NOTE: Click on any of the photos to view them at their intended size.
Back several months ago, I purchased a knife I had seen rave reviews for all over the net. So when I purchased Rick Hinderer's highly touted XM-18, my expectations were admittedly pretty high. Rick started as a farrier (Horse Shoes) when he made his first knife. He was later a firefighter / EMT for several years as his primary job but continued producing knives on the side. He does not have a regular production schedule and does "runs" of his various knives at different points through out the year. So back in March after a couple of months of waiting for a production run, I finally bought a 3.5" XM-18. When it arrived at my house, it came in a plain, no frills white box and a small ziplock baggie. Apparently Rick doesn't make a big production on his boxes which I guess most get thrown away anyway. He allows the knives to speak for themselves. (Article about Rick here)
Upon opening the box and taking out the knife, it became very apparent, this was a knife made for hard use.
The frame of the XM-18 is 6AL4V titanium and despite the extremely thick lock side of the frame, it's fairly light for it's size. Rick allows you some choices on how you would like your titanium frame to look such as tumbled or sand blasted. The knife blade itself (on mine) is made from CTS-XHP (lightly stamped on the blade). CTS-XHP, also known as carpenter steel by some, starts life as a powdered metal. In blade form it has the corrosion resistance of 440C and the a RC hardness of 64; almost that of D2. This combination makes for a very nice blade in my opinion. The scale on the non-lock side are made of various colors of G-10 (or an optional carbon fiber). The one sided G-10 scale makes for a perfect grip in less than ideal situations.
Fit and Finish:
My initial impressions of the Fit and Finish of the XM-18 were VERY good but that has been my impression with several knives out of the box so I reserved my review until after a few months of use. After having this knife now for several months, I can honestly say, Rick's close tolerances and eye for detail have created a knife that has no rival in the Fit and Finish department. It becomes very apparent in use that Rick actually uses the knives he develops and the small details show it. The open back design allows for easy cleaning. The stand off's (the spacers between the two sides of the knife handle) are made for the apocalypse. All of the screws are counter sunk and flush with the handle of the knife. I can say that after months of use, none of them have backed out like they have on several of my other knives. The pivot screw which is an essential part of any hard use knife is a beast. I beleive Rick developed his own pivot screw and is one of the things immediately recognizable on an XM-18 (pictured below).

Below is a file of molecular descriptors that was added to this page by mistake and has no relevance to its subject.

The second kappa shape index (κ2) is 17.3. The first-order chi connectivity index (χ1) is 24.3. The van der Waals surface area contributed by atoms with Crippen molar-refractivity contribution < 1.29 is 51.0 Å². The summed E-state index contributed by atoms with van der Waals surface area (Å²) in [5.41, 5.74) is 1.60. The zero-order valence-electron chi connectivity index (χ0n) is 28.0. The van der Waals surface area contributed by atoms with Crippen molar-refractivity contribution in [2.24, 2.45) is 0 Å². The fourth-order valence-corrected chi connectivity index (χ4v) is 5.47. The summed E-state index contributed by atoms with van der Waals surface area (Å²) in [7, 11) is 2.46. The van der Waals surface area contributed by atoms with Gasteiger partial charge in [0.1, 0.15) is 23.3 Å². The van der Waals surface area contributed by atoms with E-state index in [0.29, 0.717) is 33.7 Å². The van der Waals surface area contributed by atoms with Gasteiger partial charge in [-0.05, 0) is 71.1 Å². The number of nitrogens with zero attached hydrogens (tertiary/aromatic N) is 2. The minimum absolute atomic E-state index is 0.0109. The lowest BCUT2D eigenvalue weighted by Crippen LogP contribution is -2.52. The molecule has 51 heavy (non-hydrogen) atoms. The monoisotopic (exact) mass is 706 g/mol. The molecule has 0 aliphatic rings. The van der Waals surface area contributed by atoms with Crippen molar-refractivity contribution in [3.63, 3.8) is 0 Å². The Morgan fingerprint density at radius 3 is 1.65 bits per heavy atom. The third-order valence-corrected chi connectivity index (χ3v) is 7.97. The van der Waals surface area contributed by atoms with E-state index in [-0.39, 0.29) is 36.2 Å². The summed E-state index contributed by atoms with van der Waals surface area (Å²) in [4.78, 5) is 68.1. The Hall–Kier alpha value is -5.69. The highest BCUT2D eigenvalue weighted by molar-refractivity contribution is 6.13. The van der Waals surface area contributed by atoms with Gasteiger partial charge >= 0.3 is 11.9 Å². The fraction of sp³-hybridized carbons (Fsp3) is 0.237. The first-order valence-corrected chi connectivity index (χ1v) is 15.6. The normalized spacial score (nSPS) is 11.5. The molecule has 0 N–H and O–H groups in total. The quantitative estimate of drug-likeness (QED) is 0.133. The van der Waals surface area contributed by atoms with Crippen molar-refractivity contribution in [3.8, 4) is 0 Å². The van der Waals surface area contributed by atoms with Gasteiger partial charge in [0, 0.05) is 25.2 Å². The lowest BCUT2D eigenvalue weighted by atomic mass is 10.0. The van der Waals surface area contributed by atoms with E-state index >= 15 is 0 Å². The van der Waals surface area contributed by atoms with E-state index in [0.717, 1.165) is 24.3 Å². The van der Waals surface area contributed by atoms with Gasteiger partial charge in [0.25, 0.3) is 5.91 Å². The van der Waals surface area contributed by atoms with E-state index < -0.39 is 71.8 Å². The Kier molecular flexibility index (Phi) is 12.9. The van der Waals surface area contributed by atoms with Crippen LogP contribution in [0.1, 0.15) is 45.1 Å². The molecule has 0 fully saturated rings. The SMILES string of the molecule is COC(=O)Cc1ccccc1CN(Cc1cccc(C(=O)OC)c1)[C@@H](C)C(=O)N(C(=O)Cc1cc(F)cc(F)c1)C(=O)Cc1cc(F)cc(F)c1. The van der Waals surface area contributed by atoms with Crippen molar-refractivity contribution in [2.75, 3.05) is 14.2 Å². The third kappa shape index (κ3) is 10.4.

Like I stated earlier, the lock side is made of titanium and very thick titanium at that. It is a frame lock style lock with Rick's very own Lock Bar Stabilizer.
Ricks standard grind is another Rick Hinderer exclusive known as the spanto grind. I think it comes from a combination of Spear point and Tanto blade; hence "Spanto". I am no fan of tanto blades and I even emailed Rick to ask if there were any other options to which he replied there were not (NOTE: I've heard they are going to offer a slicer grind for the next run). When I received the knife and began using it, I discovered the genius behind the "Spanto" grind. It allows for a very thick end but yet still has characteristics of a good slicer. In every day use, it proves itself very well.
Rick also has two types of opening options on his blades, a flipper and a standard thumb stud. For my first Hinderer, I chose a thumb stud. The flipper has a thumb stud as well in case you choose to use it that way. This blade has worked very well for every cutting task I have thrown it's way. I guess I could be called a "Spanto convert".
While Ergonomics is a personal preference, I have found the ergos of the Hinderer very intuitive. If you look at photos of the Hinderer XM-18, you'll notice a slight angle not seen on other knives. This like the Spanto concerned me before I handled the knife. Having owned and used the knife now for several months, I can say this too is another indication of Ricks actual use of his knives that has translated into his design. In short, IT WORKS.
Size and Weight: